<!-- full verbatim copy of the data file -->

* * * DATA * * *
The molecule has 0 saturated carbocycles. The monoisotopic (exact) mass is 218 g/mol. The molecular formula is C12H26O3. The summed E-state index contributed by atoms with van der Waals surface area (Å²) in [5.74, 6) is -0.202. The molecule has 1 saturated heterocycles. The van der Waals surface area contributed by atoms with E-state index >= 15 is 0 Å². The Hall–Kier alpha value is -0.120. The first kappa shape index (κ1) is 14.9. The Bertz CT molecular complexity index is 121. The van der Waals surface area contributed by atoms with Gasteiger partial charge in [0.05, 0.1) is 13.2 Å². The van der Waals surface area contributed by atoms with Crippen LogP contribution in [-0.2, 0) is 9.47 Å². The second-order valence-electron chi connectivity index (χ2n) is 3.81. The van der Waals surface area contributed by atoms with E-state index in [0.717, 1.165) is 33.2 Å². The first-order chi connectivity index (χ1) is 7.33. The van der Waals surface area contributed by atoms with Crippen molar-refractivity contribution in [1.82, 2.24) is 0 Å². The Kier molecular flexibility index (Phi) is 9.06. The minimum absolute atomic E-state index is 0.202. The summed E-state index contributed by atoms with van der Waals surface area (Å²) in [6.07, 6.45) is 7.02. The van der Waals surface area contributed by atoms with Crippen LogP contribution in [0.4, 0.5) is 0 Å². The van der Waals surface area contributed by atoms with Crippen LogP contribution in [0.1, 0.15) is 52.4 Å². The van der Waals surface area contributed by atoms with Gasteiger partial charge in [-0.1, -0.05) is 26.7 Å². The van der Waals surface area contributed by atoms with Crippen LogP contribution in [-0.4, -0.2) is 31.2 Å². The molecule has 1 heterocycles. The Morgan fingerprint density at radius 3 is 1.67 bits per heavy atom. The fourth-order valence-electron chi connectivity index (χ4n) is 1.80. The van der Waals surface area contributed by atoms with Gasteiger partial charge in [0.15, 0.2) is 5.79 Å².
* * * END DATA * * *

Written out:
The molecule has 0 saturated carbocycles. The monoisotopic (exact) mass is 218 g/mol. The molecular formula is C12H26O3. The summed E-state index contributed by atoms with van der Waals surface area (Å²) in [5.74, 6) is -0.202. The molecule has 1 saturated heterocycles. The van der Waals surface area contributed by atoms with E-state index >= 15 is 0 Å². The Hall–Kier alpha value is -0.120. The first kappa shape index (κ1) is 14.9. The Bertz CT molecular complexity index is 121. The van der Waals surface area contributed by atoms with Gasteiger partial charge in [0.05, 0.1) is 13.2 Å². The van der Waals surface area contributed by atoms with Crippen LogP contribution in [-0.2, 0) is 9.47 Å². The second-order valence-electron chi connectivity index (χ2n) is 3.81. The van der Waals surface area contributed by atoms with E-state index in [0.717, 1.165) is 33.2 Å². The first-order chi connectivity index (χ1) is 7.33. The van der Waals surface area contributed by atoms with Crippen molar-refractivity contribution in [1.82, 2.24) is 0 Å². The Kier molecular flexibility index (Phi) is 9.06. The minimum absolute atomic E-state index is 0.202. The summed E-state index contributed by atoms with van der Waals surface area (Å²) in [6.07, 6.45) is 7.02. The van der Waals surface area contributed by atoms with Crippen LogP contribution in [0.4, 0.5) is 0 Å². The van der Waals surface area contributed by atoms with Crippen LogP contribution in [0.1, 0.15) is 52.4 Å². The van der Waals surface area contributed by atoms with Gasteiger partial charge in [-0.1, -0.05) is 26.7 Å². The van der Waals surface area contributed by atoms with Crippen LogP contribution in [-0.4, -0.2) is 31.2 Å². The molecule has 1 heterocycles. The Morgan fingerprint density at radius 3 is 1.67 bits per heavy atom. The fourth-order valence-electron chi connectivity index (χ4n) is 1.80. The van der Waals surface area contributed by atoms with Gasteiger partial charge in [0.15, 0.2) is 5.79 Å².